Ruby – a short story

Over December I was embroiled with the pleasurable visit of my Honduran missionary doctor daughter and her family. We had three energetic children, 6,4 and 1, daily demonstrating their endless supply of energy. There was no time for blogging, reading or writing. I am now back with a story stemming from my other daughter’s daughter. I hope that I still have some faithful followers and am able to visit some of my favorite blogs again.! 

Today, we had a little ceremony as my husband, grand-daughter Sophie, and I wept and wrapped him in a shroud. We then solemnly buried him under the pecan tree in our back-yard. For you to understand our sadness, I’ll explain by starting at the beginning.

We celebrated my last birthday at a restaurant where my oldest grand-daughter, Sophie, gave me a poem.  On second reading I realized that Sophie’s poem told me that she intended to give me a living thing to keep on my desk. I panicked as I have been through the cat and dog routine and didn’t relish the thought of doing it again. Sophie sensed my panic and assured me that this living thing would be no trouble. My mind jumped to African violets as I have quite a collection. I inquired whether the living thing, to which she referred, would be a bright color and she assured me that it would. I worried no more.

At her next visit I was presented with a Betta fish. He was a brilliant red and came in a small sealed cup which held less than a pint of water. I wondered what I’d do with him. Sophie rescued me. She said that the Betta is a marsh fish which survives in ditches and rice paddies in water with little oxygenation. She waxed technical and told me that Bettas are anabantoids, who can breathe atmospheric air using a unique organ called the labyrinth; as a result a pump and constant aeration is unnecessary. While Sophie talked, I watched my birthday gift fish twirl his almost two inches of bright red body and delicate fins and tail. Yes, I thought, he is rather lovely and will make a decorative addition to my desk. We placed him in the largest of my cut-glass vases which gave him about 48 ounces of water. We added some decorative stones and water weeds from my outside pond. Sophie liked the set-up and commented that a happy Betta will blow bubbles on the surface of the water. I named him Ruby.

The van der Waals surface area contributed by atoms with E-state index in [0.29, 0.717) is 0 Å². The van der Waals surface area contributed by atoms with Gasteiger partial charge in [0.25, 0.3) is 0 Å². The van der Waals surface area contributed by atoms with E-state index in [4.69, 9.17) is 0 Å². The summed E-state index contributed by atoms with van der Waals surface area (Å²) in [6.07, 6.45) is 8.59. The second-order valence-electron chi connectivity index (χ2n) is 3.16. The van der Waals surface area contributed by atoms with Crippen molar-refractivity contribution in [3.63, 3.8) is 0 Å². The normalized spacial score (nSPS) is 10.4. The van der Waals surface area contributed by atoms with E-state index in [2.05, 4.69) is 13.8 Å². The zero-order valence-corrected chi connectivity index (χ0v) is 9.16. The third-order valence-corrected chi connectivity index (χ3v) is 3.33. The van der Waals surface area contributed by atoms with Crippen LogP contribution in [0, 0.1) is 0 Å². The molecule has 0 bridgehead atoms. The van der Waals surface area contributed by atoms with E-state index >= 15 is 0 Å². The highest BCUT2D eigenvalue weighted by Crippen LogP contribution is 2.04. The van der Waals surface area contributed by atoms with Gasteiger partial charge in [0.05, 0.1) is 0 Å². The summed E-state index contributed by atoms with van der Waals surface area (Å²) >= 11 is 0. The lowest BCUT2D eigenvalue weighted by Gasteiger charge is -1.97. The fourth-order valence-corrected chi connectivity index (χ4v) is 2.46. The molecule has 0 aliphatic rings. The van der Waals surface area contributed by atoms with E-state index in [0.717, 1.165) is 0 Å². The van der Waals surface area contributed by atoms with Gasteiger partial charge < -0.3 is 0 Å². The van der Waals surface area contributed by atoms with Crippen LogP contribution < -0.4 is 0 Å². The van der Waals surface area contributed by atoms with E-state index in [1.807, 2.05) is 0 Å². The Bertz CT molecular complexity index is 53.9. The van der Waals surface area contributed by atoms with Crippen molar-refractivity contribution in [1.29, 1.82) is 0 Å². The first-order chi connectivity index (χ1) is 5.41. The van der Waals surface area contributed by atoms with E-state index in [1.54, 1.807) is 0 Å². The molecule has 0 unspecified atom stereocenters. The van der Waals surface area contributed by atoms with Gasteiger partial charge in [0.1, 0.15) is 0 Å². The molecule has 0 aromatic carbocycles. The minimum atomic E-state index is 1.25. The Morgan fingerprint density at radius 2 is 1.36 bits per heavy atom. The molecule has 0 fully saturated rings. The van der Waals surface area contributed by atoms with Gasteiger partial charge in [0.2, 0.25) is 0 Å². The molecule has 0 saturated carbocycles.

According to directions, I fed Ruby twice a day and changed his water on Sundays. He blew bubbles on the surface and grew. I looked him up on line and found that a Betta can grow to five inches and needs a gallon of water per inch of fish. I knew that Ruby needed bigger accommodations, so I moved him into a giant two-gallon mason jar which I previously used for serving iced tea and punch. It had a convenient faucet at the bottom so that I could use it to change the water. Everything was going well. Ruby began to recognize me when I fed him, and his bubble nest grew. He was mesmerizingly attractive when he swam with his fluttering red fins moving back and forth at speed, He was so captivating that I had to agree that Sophie had had a good idea. I would have loved to give him a companion but read that the Betta is very aggressive towards other males. Obviously, a female was out of the question for the last thing I wanted was a tank full of baby Bettas fighting for survival, or worse providing fodder for their father, Ruby. 

Instead, I cared for Ruby, who continued to demonstrate more and more affection for me. Sometimes he poked his head out of the water for a minute or so. He thrived and grew. When he was almost five inches long, I invested in a wide mouthed five-gallon wine-making carboy. By now, he would keep his head out of the water, for as long as I stood beside the tank. I hoped that he wouldn’t grow any more. He became selective over his food. When I fed him little pink betta fish pellets, he would take them in his mouth and then spit them out. Tiny dried blood worms were a different story he twirled in the water with glee and ate them fast. It was during one of these ecstatic feedings that I noticed that Beta’s body seemed to be changing. I best describe the changes by drawing an analogy to those of a tadpole. It seemed to me that daily, as he grew, his beautiful flowing, red side fins filled out and appeared to be morphing into arms, while his tail section became increasingly leg-like. These changes obliged him to adapt his swimming technique from graceful water glide to the square breast stroke of a small frog. He took to clinging to a surface branch of water weed. 

Soon Ruby grew to ten inches which is much larger than any statistic that I could find on line. When Sophie visited me, we discussed our conundrum and decided to move him into an old bath tub which I had in my garage. We set it up with some large stones in the middle. Ruby took to basking on the stones. I sent e-mail pictures to Sophie and we hypothesized that we were witnessing the unique birth of a primordial fish into a land animal. We were right for Ruby developed the ability to flip himself out of the tub and flop around the garage. His land propulsion, improved and he was soon walking.  A month later he was so proficient that he was able to accompany me on my daily constitutional walk. He enjoyed his walks, and looked, and behaved increasingly like a small dog. When neighbors, who I met along the way, inquired about his species. I gave vague muffled replies about strange mixed breeds. I was becoming too fond of him to risk the truth as I didn’t want to lose him to science. Finally, he abandoned the garage tub and took up residence in our den where he liked to sit on my knee or next to my husband on the couch. Thankfully he stopped growing.